Istanbul, a journey between two shores

If you are looking for a destination for a long weekend, if you are a city dweller and eager for cultural visits and night activities, Istanbul is made for you! The ancient Constantinople is no longer presented, and it would be very difficult to summarize it in a few paragraphs, as its faces are multiple. With its rich historical and religious heritage, the city exudes an infectious energy. Do not visit Istanbul, live it

Istanbul the European

Istanbul is separated from its Anatolian neighbor by the Bosphorus, the European side of Istanbul is itself divided in two by an estuary called the Golden Horn. A river border that is not only symbolic since it also separates the historical part of the city from its modern part.

Blue Mosque Istanbul is of course full of mosques and monuments, competing of beauty, to visit. Settling in the very modern district of Beyoglu is a good compromise: close to the main tourist sites on foot, it offers a large number of hotels, restaurants and bars where to spend your evenings (and nights!). You will be able to find a room or an apartment to rent around the Galata Tower, a medieval tower of 35 meters high, to visit and from where you will have a panoramic view on the city, or higher towards the Taksim square (which found its peace!). Between these two squares stretches Istiklal, the most famous avenue of Istanbul, which is full of stores that will not disorientate the shoppers: Mango, Zara, H&M … The place resembles in every way, with its paving stones, the great shopping avenues of Barcelona. But it also offers many good places to have a drink or to dine, with or without a view on the Bosphorus.

Galata Tower

Going to the old Istanbul to visit Saint Sophia or the Blue Mosque will lead you to cross the Galata Bridge, either on foot or by streetcar. This is where the ferries leave for the Asian shore or the islands (see below). Crossing it on foot is worth the detour, if only to admire the ballet of boats going in and out of the Golden Horn (taking Stambulians to the other side or tourists cruising on the Bosphorus) or to observe the many fishermen crowded together who seem to be there as much for the harvest as for the pleasure of feeding the expert seagulls that swallow in mid-air the small fish they throw them. If you like seafood, have lunch or dinner in one of the restaurants on the docks or under the bridge, the former being cheap and less touristy than the latter.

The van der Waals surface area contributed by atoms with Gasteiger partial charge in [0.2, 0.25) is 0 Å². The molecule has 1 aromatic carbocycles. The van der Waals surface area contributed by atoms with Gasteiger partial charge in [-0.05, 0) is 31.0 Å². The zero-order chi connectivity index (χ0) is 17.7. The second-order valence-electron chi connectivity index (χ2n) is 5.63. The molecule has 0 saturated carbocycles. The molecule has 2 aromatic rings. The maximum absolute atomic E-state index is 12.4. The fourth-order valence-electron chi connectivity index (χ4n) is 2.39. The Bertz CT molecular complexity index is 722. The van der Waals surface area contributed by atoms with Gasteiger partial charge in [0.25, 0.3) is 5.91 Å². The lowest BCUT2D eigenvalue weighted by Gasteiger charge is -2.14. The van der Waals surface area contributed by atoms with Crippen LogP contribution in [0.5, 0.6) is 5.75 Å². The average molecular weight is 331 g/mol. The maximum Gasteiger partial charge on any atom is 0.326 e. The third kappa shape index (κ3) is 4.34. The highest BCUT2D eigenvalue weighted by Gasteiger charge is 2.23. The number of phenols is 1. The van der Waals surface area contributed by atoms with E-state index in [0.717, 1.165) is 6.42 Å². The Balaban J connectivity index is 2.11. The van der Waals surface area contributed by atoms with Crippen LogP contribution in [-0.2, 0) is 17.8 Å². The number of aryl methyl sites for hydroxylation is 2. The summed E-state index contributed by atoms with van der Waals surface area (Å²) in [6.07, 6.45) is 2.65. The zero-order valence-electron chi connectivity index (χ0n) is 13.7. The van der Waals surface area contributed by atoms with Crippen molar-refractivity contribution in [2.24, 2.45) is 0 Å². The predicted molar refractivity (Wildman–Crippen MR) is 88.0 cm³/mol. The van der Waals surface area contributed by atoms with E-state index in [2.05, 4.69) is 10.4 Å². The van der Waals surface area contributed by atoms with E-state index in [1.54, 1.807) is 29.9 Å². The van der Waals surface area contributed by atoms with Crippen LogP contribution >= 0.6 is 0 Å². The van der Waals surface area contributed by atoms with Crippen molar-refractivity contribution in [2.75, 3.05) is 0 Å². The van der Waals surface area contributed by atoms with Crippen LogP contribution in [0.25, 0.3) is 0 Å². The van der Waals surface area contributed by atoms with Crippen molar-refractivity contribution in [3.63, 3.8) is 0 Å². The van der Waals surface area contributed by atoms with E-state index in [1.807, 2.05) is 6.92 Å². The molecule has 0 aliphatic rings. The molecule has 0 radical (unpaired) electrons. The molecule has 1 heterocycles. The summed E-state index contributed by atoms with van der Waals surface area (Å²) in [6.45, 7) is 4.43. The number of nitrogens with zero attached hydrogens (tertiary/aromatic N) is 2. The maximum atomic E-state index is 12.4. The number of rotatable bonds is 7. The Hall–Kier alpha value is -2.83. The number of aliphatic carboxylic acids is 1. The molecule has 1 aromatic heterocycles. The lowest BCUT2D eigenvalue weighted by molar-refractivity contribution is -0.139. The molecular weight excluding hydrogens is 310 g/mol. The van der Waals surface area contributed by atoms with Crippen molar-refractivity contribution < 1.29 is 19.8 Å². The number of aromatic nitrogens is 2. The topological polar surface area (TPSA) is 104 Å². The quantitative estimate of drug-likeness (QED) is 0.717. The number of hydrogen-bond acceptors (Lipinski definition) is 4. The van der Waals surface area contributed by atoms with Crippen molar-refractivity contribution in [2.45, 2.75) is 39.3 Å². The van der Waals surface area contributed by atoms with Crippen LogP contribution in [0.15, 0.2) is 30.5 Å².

On the other side of the bridge is the Grand Bazaar, once a typical Turkish market that has become very touristy but still offers a maze of stores frequented by the Stamboulians themselves. Spices, teas, dishes, fabrics… the place is ideal if you wish to bring back a souvenir of your stay in Turkey. By continuing along the quays, you will arrive in the district of Fatih, where a first halt is essential to visit the Topkapi palace built in the 15th century under the reign of Mehmed II and which was until 1853 the urban, principal and official residence of the Ottoman sultans. Today it offers visitors numerous examples of Ottoman architecture and preserves important collections of porcelain, clothing, weapons, shields, armor, Ottoman miniatures, Islamic calligraphy manuscripts and wall paintings, as well as a permanent exhibition of Ottoman treasures and jewelry. A visit to the former harem is worthwhile, although you will have to pay a higher ticket to visit it. The palace is surrounded by a lush garden overlooking the Bosphorus, where it’s nice to stroll and rest in the shade of the trees before continuing the visit.

Not far from there is one of the main jewels of Istanbul: the church of Saint Sophia, or Ayasoya in Turkish for “divine wisdom”. Former Christian church of Constantinople of the VIth century, it becomes a mosque in the XVth century under the impulse of the sultan Mehmed II. The legend says that after the capture of Constantinople, the sultan went to Hagia Sophia and fell on his knees in front of the interior beauty of the building. The church has beautiful mosaics from the Byzantine period, some in excellent condition.

The Blue Mosque Istanbul

Just opposite stands the Sultanahmet Mosque known in Europe as the Blue Mosque in reference to the sumptuous blue, white and green mosaics that it houses. Built between 1609 and 1616 under the reign of Ahmet I, it was the first mosque surrounded by six minarets and remains the most famous of Istanbul … which has more than 500! After a well-deserved break in one of the restaurants of the district, very tourist but pleasant, you will be able to close your day dedicated to the heritage by visiting the basilica cistern built in 527 and conceived to provide drinking water to the Byzantine imperial palace.